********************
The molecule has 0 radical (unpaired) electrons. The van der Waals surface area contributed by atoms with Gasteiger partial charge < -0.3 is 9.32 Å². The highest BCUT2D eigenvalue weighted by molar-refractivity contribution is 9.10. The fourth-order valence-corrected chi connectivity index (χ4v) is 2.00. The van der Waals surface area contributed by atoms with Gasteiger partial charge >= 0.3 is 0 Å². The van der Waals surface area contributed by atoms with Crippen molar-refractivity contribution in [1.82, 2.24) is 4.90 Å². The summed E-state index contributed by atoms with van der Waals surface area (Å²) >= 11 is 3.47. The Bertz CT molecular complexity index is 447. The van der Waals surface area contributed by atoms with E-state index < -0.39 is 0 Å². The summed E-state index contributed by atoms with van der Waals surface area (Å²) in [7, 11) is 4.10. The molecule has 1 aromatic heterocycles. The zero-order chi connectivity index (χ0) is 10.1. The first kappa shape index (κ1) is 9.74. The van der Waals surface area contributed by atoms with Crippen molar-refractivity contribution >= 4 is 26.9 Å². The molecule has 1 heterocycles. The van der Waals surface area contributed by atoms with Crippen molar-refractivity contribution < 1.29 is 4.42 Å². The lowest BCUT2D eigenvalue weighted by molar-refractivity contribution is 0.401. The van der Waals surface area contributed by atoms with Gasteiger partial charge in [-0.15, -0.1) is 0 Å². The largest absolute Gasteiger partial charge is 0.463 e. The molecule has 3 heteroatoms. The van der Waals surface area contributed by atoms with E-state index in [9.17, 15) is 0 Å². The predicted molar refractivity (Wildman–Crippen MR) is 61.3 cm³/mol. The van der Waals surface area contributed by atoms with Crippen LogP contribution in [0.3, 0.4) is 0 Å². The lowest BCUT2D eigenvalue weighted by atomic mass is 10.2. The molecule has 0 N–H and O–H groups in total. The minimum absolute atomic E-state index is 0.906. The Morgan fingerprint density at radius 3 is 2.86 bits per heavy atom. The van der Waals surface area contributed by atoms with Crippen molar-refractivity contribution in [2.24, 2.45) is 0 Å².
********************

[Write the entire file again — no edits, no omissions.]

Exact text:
The molecule has 0 radical (unpaired) electrons. The van der Waals surface area contributed by atoms with Gasteiger partial charge < -0.3 is 9.32 Å². The highest BCUT2D eigenvalue weighted by molar-refractivity contribution is 9.10. The fourth-order valence-corrected chi connectivity index (χ4v) is 2.00. The van der Waals surface area contributed by atoms with Gasteiger partial charge >= 0.3 is 0 Å². The van der Waals surface area contributed by atoms with Crippen molar-refractivity contribution in [1.82, 2.24) is 4.90 Å². The summed E-state index contributed by atoms with van der Waals surface area (Å²) >= 11 is 3.47. The Bertz CT molecular complexity index is 447. The van der Waals surface area contributed by atoms with E-state index < -0.39 is 0 Å². The summed E-state index contributed by atoms with van der Waals surface area (Å²) in [7, 11) is 4.10. The molecule has 1 aromatic heterocycles. The zero-order chi connectivity index (χ0) is 10.1. The first kappa shape index (κ1) is 9.74. The van der Waals surface area contributed by atoms with Crippen molar-refractivity contribution >= 4 is 26.9 Å². The molecule has 1 heterocycles. The van der Waals surface area contributed by atoms with Crippen molar-refractivity contribution < 1.29 is 4.42 Å². The lowest BCUT2D eigenvalue weighted by molar-refractivity contribution is 0.401. The van der Waals surface area contributed by atoms with Gasteiger partial charge in [-0.15, -0.1) is 0 Å². The largest absolute Gasteiger partial charge is 0.463 e. The molecule has 3 heteroatoms. The van der Waals surface area contributed by atoms with E-state index in [9.17, 15) is 0 Å². The predicted molar refractivity (Wildman–Crippen MR) is 61.3 cm³/mol. The van der Waals surface area contributed by atoms with Crippen LogP contribution in [0.3, 0.4) is 0 Å². The lowest BCUT2D eigenvalue weighted by atomic mass is 10.2. The molecule has 0 N–H and O–H groups in total. The minimum absolute atomic E-state index is 0.906. The Morgan fingerprint density at radius 3 is 2.86 bits per heavy atom. The van der Waals surface area contributed by atoms with Crippen molar-refractivity contribution in [2.24, 2.45) is 0 Å².